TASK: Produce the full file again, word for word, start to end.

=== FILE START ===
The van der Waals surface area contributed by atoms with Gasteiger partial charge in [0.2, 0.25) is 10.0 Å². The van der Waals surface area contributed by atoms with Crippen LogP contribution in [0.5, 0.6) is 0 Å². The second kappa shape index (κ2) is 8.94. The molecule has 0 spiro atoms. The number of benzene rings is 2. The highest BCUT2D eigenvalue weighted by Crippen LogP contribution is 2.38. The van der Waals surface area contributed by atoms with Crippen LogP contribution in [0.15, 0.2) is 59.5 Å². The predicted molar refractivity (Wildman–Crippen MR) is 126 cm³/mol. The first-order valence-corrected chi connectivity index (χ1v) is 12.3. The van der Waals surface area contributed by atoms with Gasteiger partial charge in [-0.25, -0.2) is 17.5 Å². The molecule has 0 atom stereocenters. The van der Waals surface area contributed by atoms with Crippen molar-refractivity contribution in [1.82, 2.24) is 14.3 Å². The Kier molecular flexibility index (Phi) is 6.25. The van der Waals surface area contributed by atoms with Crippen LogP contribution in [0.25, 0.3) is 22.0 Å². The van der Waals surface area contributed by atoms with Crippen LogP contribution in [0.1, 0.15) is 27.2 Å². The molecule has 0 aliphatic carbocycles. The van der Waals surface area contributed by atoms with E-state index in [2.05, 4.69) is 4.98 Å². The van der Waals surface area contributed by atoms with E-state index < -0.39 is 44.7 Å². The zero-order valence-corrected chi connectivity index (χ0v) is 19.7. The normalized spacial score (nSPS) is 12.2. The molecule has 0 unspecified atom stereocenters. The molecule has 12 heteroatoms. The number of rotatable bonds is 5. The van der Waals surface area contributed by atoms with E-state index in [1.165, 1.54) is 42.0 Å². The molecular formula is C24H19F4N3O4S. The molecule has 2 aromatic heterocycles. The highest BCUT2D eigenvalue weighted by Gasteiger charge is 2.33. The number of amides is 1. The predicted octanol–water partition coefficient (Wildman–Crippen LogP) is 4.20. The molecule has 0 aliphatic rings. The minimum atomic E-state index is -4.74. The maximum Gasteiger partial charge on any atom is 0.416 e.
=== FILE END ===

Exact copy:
The van der Waals surface area contributed by atoms with Gasteiger partial charge in [0.2, 0.25) is 10.0 Å². The van der Waals surface area contributed by atoms with Crippen LogP contribution in [0.5, 0.6) is 0 Å². The second kappa shape index (κ2) is 8.94. The molecule has 0 spiro atoms. The number of benzene rings is 2. The highest BCUT2D eigenvalue weighted by Crippen LogP contribution is 2.38. The van der Waals surface area contributed by atoms with Crippen LogP contribution in [0.15, 0.2) is 59.5 Å². The predicted molar refractivity (Wildman–Crippen MR) is 126 cm³/mol. The first-order valence-corrected chi connectivity index (χ1v) is 12.3. The van der Waals surface area contributed by atoms with Gasteiger partial charge in [-0.25, -0.2) is 17.5 Å². The molecule has 0 atom stereocenters. The van der Waals surface area contributed by atoms with Crippen molar-refractivity contribution in [1.82, 2.24) is 14.3 Å². The Kier molecular flexibility index (Phi) is 6.25. The van der Waals surface area contributed by atoms with Crippen LogP contribution in [0.25, 0.3) is 22.0 Å². The van der Waals surface area contributed by atoms with Crippen LogP contribution in [0.1, 0.15) is 27.2 Å². The molecule has 0 aliphatic carbocycles. The van der Waals surface area contributed by atoms with E-state index in [2.05, 4.69) is 4.98 Å². The van der Waals surface area contributed by atoms with E-state index < -0.39 is 44.7 Å². The zero-order valence-corrected chi connectivity index (χ0v) is 19.7. The normalized spacial score (nSPS) is 12.2. The molecule has 0 unspecified atom stereocenters. The molecule has 12 heteroatoms. The number of rotatable bonds is 5. The van der Waals surface area contributed by atoms with E-state index in [1.165, 1.54) is 42.0 Å². The molecular formula is C24H19F4N3O4S. The molecule has 2 aromatic heterocycles. The highest BCUT2D eigenvalue weighted by Gasteiger charge is 2.33. The number of amides is 1. The predicted octanol–water partition coefficient (Wildman–Crippen LogP) is 4.20. The molecule has 0 aliphatic rings. The minimum atomic E-state index is -4.74. The maximum Gasteiger partial charge on any atom is 0.416 e.